The wisdom of certain everyday phrases. We speak of being in the moment and of pregnant moments. We speak of the fullness of time, of a time that’s ripe.
Beautiful phrase: the fullness of time. What does it mean? In everyday language, when something happens in the fullness of time it happens at a time that has finally come, a time of fulfilment of some event. Something comes into its own, something time has ripened. For Paul it had to do with the first and second coming of Christ and the fulfilment of God’s plan at decisive moments in history. But what if it were taken to refer not to a past or future event, but to time itself? What if the fullness of time weren’t a time that’s ripe for something but time that’s ripe with itself, that fulfils itself in every moment?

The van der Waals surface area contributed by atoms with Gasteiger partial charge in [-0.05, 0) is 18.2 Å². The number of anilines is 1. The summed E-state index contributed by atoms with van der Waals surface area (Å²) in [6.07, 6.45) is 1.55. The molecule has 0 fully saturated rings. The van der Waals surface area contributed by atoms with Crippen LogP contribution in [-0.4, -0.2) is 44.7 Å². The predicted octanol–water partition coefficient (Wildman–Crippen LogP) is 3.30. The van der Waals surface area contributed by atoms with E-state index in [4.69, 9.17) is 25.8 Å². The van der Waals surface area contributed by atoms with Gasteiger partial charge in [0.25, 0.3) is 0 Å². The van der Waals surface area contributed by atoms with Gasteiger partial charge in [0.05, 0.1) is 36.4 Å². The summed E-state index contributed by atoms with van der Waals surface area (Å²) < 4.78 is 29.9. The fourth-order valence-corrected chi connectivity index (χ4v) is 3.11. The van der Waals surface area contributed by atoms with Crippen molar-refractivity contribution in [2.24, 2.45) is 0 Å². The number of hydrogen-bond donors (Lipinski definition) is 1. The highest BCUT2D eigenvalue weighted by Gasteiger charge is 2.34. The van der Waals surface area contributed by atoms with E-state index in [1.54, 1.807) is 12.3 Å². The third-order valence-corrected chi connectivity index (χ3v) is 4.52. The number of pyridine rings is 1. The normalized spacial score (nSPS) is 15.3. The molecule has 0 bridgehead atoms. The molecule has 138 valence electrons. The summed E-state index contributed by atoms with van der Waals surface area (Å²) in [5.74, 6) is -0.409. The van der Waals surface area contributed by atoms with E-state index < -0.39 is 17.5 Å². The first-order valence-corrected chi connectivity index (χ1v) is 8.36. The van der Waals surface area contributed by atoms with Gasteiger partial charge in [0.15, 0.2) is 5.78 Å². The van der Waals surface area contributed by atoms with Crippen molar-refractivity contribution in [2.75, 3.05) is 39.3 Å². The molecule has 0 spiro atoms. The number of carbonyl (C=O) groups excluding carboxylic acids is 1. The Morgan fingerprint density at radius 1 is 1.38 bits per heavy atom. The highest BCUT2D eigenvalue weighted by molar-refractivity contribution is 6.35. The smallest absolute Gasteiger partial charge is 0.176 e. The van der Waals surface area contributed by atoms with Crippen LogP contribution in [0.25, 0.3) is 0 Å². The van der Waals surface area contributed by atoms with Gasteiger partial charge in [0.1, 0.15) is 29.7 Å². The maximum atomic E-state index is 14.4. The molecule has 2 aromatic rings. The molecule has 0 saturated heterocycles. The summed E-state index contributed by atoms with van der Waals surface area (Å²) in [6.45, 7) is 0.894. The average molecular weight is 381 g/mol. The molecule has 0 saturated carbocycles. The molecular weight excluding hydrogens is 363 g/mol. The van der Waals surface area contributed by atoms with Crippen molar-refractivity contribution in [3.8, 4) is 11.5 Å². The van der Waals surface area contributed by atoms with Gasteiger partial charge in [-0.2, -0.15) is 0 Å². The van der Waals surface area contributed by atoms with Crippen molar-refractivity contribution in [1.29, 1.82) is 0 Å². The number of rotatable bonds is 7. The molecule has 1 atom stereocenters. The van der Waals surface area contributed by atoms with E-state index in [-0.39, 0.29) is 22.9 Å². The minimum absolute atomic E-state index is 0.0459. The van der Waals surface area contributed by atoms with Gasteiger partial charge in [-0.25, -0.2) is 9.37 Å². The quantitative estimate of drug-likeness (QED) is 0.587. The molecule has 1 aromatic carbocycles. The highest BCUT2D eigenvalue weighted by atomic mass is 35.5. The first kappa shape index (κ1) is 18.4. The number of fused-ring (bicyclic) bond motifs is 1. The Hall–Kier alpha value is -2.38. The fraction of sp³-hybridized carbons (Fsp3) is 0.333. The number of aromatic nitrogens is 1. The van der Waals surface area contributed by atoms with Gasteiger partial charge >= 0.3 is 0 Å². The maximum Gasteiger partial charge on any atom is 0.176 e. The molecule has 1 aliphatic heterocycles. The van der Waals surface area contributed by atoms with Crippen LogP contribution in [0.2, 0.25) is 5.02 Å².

Everyone carries a room about inside him. This fact can even be proved by means of the sense of hearing. If someone walks fast and one pricks up one's ears and listens, say in the night, when everything round about is quiet, one hears, for instance, the rattling of a mirror not quite firmly fastened to the wall.
Notes for a fragmentary novel entitled The Moment, linked at the top of the page.
- Follow Notes from a Room on WordPress.com